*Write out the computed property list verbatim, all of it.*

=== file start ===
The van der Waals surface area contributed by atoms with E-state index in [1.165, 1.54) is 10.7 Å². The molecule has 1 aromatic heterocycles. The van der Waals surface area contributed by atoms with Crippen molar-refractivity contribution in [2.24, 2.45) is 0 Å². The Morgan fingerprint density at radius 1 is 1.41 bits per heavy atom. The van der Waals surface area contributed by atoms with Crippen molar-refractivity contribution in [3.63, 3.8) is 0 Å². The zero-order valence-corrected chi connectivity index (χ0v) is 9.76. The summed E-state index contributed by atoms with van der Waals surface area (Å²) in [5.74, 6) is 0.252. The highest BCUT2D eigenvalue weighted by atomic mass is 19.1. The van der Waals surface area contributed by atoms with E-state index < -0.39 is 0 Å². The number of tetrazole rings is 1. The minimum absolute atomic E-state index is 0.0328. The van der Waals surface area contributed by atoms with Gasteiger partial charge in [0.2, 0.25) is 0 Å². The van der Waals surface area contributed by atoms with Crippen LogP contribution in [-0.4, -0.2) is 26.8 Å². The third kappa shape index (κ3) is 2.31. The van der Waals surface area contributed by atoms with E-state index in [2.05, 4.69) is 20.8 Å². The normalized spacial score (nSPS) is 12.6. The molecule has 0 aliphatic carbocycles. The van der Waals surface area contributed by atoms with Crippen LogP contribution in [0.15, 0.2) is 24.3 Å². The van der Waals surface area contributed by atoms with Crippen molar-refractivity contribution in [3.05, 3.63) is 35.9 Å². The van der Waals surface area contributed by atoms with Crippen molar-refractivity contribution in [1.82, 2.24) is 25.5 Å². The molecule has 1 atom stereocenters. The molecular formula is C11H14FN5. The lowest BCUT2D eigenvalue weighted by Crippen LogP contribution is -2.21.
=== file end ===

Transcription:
The van der Waals surface area contributed by atoms with E-state index in [1.165, 1.54) is 10.7 Å². The molecule has 1 aromatic heterocycles. The van der Waals surface area contributed by atoms with Crippen molar-refractivity contribution in [2.24, 2.45) is 0 Å². The Morgan fingerprint density at radius 1 is 1.41 bits per heavy atom. The van der Waals surface area contributed by atoms with Crippen molar-refractivity contribution in [3.63, 3.8) is 0 Å². The zero-order valence-corrected chi connectivity index (χ0v) is 9.76. The summed E-state index contributed by atoms with van der Waals surface area (Å²) in [5.74, 6) is 0.252. The highest BCUT2D eigenvalue weighted by atomic mass is 19.1. The van der Waals surface area contributed by atoms with E-state index < -0.39 is 0 Å². The number of tetrazole rings is 1. The minimum absolute atomic E-state index is 0.0328. The van der Waals surface area contributed by atoms with Gasteiger partial charge in [0.2, 0.25) is 0 Å². The van der Waals surface area contributed by atoms with Crippen LogP contribution in [-0.4, -0.2) is 26.8 Å². The third kappa shape index (κ3) is 2.31. The van der Waals surface area contributed by atoms with E-state index in [2.05, 4.69) is 20.8 Å². The normalized spacial score (nSPS) is 12.6. The molecule has 0 aliphatic carbocycles. The van der Waals surface area contributed by atoms with Crippen LogP contribution in [0.15, 0.2) is 24.3 Å². The van der Waals surface area contributed by atoms with Crippen molar-refractivity contribution in [3.05, 3.63) is 35.9 Å². The van der Waals surface area contributed by atoms with Crippen molar-refractivity contribution in [1.82, 2.24) is 25.5 Å². The molecule has 1 atom stereocenters. The molecular formula is C11H14FN5. The lowest BCUT2D eigenvalue weighted by Crippen LogP contribution is -2.21.